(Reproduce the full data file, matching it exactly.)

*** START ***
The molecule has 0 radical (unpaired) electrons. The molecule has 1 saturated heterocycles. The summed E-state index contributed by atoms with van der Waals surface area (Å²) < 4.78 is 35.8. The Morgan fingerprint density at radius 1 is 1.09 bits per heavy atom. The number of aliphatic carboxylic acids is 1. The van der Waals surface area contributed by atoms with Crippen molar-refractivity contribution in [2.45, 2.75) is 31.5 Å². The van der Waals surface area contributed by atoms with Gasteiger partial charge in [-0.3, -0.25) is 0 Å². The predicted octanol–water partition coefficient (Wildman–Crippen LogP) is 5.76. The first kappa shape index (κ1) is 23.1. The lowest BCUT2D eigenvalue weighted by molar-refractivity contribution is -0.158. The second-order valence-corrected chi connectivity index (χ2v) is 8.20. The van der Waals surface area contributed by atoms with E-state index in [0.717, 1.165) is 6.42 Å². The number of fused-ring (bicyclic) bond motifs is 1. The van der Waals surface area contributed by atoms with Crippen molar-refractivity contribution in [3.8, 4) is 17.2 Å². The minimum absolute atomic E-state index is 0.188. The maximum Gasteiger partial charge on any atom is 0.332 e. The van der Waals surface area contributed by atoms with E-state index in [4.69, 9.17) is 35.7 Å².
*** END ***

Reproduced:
The molecule has 0 radical (unpaired) electrons. The molecule has 1 saturated heterocycles. The summed E-state index contributed by atoms with van der Waals surface area (Å²) < 4.78 is 35.8. The Morgan fingerprint density at radius 1 is 1.09 bits per heavy atom. The number of aliphatic carboxylic acids is 1. The van der Waals surface area contributed by atoms with Crippen molar-refractivity contribution in [2.45, 2.75) is 31.5 Å². The van der Waals surface area contributed by atoms with Gasteiger partial charge in [-0.3, -0.25) is 0 Å². The predicted octanol–water partition coefficient (Wildman–Crippen LogP) is 5.76. The first kappa shape index (κ1) is 23.1. The lowest BCUT2D eigenvalue weighted by molar-refractivity contribution is -0.158. The second-order valence-corrected chi connectivity index (χ2v) is 8.20. The van der Waals surface area contributed by atoms with E-state index in [0.717, 1.165) is 6.42 Å². The number of fused-ring (bicyclic) bond motifs is 1. The van der Waals surface area contributed by atoms with Crippen molar-refractivity contribution in [3.8, 4) is 17.2 Å². The minimum absolute atomic E-state index is 0.188. The maximum Gasteiger partial charge on any atom is 0.332 e. The van der Waals surface area contributed by atoms with E-state index in [4.69, 9.17) is 35.7 Å².